Fun Tip: Many piercing studios celebrate today with offers that will have you running to get that waitlisted piercing you’ve been wanting, so if I were you, I’d check out your social media accounts and hunt for any postings of deals around your area!
Even if you don’t celebrate by getting a piercing today, you can treat yourself to a little something new for your piercing with our huge selection of body jewelry trends, including:
Click on the above image to try on one of our awesome nipple rings for a style that’ll put your breast above the rest. From looks that’ll make you feel like a bohemian goddess to classy shields and barbells that will bring you to a timeless era, these best-selling nipple rings will make you want to show it off. Whether you choose to do so or not is all up to you!
We all know there’s no such thing as too many belly button rings, so why not take a look at our most popular navel rings of 2016? From the still rising trend of synthetic opals to top mount and double mount dangles, there’s no shortage of unique styles, including plenty of our handcrafted creations. Just click on the image above and thank me later!
From your head to your toes – don’t forget about your nose! Even if you prefer a simple look, maybe it’s time to upgrade your nose ring look to something that reflects your multi-faceted fashion sense. Browse by clicking on the above examples and you’ll see what I mean – who knew that there could be so many choices to decorate your nose piercing?!
To learn more about the culture behind body piercings and body modification, just click here 🙂
Today of all days gives us PLENTY of reasons to celebrate our modified bodies, so don’t be a stranger – tag your photos on social media with #bodycandy or #bodycandyshoutout so we can see all your beautiful pierced faces (and torsos, and ears, and…you know the drill!). Oh, and make sure to snap us your #piercedselfie on Snapchat! Our username is the same as our website: bodycandy.com!
When someone says “nose piercing” they’re usually referring to the body modification that is pierced and rests in the curve of one of the nostrils. Depending on where you find yourself culturally, “nose piercing” can take on a more general meaning and can refer to piercings such as the septum or the bridge of the nose. This broad sense of the term is also found when referring to the jewelry as a “nose ring” because this term is commonly used to reference any piece of jewelry worn in the nose. Besides the standard nose piercing that is simply a solitary piercing made in the natural crease of your nostril, there are a variety of other piercings that are found around the same area, including:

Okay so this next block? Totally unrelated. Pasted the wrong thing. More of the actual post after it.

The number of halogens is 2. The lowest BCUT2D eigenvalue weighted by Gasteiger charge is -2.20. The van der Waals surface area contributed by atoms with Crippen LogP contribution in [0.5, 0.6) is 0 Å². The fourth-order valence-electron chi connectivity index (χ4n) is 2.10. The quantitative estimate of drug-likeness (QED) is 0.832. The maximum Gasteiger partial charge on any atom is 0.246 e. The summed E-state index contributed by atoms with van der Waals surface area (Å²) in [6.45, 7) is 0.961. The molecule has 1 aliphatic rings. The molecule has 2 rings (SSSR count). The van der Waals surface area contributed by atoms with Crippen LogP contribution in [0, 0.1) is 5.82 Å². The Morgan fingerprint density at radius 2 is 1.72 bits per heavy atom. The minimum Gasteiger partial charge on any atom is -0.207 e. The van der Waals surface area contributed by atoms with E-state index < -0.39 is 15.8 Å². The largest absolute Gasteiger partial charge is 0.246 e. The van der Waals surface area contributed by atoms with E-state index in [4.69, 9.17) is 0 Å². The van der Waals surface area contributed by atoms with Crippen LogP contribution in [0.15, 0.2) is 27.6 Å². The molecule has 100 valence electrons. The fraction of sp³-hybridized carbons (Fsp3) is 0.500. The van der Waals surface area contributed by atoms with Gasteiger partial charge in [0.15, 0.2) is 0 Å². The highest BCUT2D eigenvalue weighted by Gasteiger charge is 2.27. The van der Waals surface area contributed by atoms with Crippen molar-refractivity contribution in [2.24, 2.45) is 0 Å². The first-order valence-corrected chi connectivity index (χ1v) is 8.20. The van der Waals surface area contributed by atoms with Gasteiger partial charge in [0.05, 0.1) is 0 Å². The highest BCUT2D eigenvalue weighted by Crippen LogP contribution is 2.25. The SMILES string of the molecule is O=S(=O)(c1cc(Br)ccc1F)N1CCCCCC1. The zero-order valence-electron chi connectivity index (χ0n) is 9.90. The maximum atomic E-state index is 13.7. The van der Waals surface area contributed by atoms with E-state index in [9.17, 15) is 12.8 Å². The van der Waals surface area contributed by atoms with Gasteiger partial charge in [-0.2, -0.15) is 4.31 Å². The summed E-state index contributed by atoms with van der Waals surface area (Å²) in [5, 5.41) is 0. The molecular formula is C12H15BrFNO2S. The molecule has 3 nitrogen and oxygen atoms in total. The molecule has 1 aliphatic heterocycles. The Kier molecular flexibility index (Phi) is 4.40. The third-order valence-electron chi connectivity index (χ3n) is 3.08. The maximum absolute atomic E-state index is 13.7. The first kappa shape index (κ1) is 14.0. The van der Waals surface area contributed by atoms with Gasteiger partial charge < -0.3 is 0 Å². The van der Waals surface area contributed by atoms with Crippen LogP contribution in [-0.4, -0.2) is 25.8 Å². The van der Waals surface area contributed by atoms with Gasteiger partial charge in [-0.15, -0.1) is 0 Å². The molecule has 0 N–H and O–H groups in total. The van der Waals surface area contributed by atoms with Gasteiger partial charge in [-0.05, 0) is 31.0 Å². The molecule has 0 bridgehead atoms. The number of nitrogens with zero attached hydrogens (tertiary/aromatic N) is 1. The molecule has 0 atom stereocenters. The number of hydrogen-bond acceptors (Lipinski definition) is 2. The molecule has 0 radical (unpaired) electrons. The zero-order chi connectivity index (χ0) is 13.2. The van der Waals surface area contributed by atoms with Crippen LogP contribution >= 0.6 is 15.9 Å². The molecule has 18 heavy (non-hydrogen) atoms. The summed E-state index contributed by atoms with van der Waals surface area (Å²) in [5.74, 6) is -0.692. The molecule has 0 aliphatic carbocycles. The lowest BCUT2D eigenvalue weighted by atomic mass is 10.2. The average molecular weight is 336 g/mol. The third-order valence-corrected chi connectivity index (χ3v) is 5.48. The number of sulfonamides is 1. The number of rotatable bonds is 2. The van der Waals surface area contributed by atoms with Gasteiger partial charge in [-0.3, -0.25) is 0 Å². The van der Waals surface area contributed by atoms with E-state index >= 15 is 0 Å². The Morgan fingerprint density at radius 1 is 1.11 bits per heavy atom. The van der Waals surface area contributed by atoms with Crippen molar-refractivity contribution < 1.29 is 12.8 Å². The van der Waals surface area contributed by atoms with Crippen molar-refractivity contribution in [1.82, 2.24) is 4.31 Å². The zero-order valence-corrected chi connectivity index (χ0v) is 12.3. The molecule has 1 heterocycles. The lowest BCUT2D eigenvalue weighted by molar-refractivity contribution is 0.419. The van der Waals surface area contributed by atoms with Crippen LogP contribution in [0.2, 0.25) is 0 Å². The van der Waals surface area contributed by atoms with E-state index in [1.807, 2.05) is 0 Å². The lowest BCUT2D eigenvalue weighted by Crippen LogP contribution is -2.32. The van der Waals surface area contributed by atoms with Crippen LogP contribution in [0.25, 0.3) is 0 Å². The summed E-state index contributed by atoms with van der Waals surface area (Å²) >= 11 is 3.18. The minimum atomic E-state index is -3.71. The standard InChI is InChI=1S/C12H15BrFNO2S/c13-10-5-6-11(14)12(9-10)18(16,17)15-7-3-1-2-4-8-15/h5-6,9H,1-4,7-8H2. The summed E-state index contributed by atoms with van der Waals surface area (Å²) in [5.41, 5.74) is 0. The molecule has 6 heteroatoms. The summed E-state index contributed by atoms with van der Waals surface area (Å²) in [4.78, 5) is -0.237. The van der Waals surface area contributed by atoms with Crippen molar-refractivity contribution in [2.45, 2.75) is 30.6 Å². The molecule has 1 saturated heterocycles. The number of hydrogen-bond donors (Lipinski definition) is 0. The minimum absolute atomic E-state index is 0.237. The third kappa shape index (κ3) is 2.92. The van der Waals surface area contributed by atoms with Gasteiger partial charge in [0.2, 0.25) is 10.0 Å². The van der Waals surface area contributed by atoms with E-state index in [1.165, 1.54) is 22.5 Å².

Double Nostril – two holes are created with the first piercing being higher than the other; requires a strategic and professional piercer due to the risk of hitting nerve structures; jewelry used are nose bones, nostril screws, l-shaped , nose hoops, circular barbells and even captive bead rings
Triple Nostril – requires more precautions in creating patterns to ensure nerve structures are not affected; most convenient jewelry used in this type are nose bones; commonly seen on the top crease of the nostril in a triangular pattern
High Nostril – jewelry is placed a few centimeters above the natural curve of the nostril crease; jewelry options for the high nostril piercing is limited to nose bones, l-shaped, and nostril screws
There are a total of five types of nose rings that are available for purchase on BodyCandy.com: the hoop, nose bone, l-shaped, nose screw, and fishtail.The first four options are worn and chosen by the wearer’s necessity or personal preference, but the fifth style – the fishtail – is customizable and can be made into any variety of the other styles. Any of the five options available can be worn based on your own preference for comfort, sizing, or aesthetics. Nose jewelry has the ability to be beautiful with the many stylistic options you have in store for your choice, but it also has the added plus of being surprisingly versatile with the many types available and the ability to customize for a perfect fit and style.
NEW BODY JEWELRY STYLE ALERT!!
Sick of wearing the same old studs and hoops?
Check out Body Candy’s unique take on Faux Nose Hoops:
L-shaped nose rings are an easy-to-use favorite style, but who doesn’t love something new? Try out this unique pierced nose jewelry that looks like a hoop but relies on the L-shaped post that you already love to use!
These and other styles for your nose are waiting so check them out now!
Choosing your material is just as important as figuring out your size. There are six basic materials that most nose rings will be made of: stainless steel, gold, sterling silver, titanium, bioplast, and acrylic. They can also be found in platinum, glass, and carved organic material like bone, but these media are generally more expensive and harder to come by. Some materials are better to use while healing a new piercing while others are recommended for well-established piercings or for wearing for only a short time.